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Background

First, while studying MinEntropy a bit, I came across an NIST paper, "DRAFT SP 800-90B (second draft)," which suggests "twice" the entropy of the underlying block of a cryptographic hash function be used as input in order to have an output hash having fully saturated entropy capacity. This seemed unnecessary to me, for in my hobbyist study I had learned prior that one could assume -- even though obviously one can't, given that surjection hasn't, to my knowledge, been proven -- that a cryptographic hash function that isn't broken ought to preserve each entropy bit of input in the output, up to the bit length of the output.

From similar questions here, which are so many years old I figured I ought to ask a new one instead of reply, I heard it claimed that using a hash function -- let's say SHA256 for the sake of conversation -- to hash an input string having N < 257 bits of entropy, could produce -- specifically because of collisions -- an output having less than N bits of entropy.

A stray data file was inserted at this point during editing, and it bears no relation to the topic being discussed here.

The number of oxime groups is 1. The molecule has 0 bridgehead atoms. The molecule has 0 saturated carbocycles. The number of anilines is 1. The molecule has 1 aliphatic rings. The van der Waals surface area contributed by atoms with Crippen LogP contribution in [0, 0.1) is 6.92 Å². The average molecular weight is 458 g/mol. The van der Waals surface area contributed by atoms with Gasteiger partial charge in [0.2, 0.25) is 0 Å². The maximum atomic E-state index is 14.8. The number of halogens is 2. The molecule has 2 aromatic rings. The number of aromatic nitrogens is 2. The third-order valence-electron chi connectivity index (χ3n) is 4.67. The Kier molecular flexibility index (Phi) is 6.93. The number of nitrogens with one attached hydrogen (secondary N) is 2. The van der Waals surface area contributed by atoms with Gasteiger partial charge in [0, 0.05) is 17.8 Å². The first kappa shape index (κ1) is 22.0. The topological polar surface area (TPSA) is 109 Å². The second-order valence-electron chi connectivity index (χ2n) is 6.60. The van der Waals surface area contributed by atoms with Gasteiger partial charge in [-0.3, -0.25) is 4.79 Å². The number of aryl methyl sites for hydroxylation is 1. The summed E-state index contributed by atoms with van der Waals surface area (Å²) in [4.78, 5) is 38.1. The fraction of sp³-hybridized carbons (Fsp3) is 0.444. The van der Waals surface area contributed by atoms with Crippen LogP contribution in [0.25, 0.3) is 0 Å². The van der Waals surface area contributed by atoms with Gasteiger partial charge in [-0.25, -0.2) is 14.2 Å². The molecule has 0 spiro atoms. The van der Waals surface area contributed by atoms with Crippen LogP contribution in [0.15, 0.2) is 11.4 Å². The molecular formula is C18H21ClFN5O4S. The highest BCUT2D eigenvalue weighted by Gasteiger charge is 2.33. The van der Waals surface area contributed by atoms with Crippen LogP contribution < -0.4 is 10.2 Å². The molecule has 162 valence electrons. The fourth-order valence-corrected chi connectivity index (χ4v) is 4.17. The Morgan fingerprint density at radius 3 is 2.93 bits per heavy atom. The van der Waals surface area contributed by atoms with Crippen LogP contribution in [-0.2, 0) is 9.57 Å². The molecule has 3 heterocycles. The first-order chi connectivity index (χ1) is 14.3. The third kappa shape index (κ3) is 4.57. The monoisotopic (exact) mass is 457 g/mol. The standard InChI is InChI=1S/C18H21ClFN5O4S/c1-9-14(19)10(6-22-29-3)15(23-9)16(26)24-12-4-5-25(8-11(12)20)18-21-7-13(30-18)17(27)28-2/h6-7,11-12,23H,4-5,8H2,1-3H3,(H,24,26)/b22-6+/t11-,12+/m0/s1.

Question

I understand that if you have a set of 2^64 elements, and consider this set as constituting 64 bits of entropy because of being essentially a state machine with that many states, that if you were to hash each element of this domain subset into the codomain subset it corresponds to, that you could end up with fewer than 2^64 elements in the codomain subset because of collisions, which are certain because of the pigeonhole principle -- cryptographic hash functions are non-injective.

However, if you have an arbitrary single input, rather than a set of inputs, so, say, a string containing within it 64 bits of entropy, it seems different than having a set of 2^64 elements. Clearly the 2^64 elements may not each map to individual codomain elements, and in this context I see how collisions can reduce entropy, particularly as the input set size increases toward 2^256, in the case of SHA256. But what does that really say about the entropy of an output produced from a single input having 64, or 256, bits of entropy?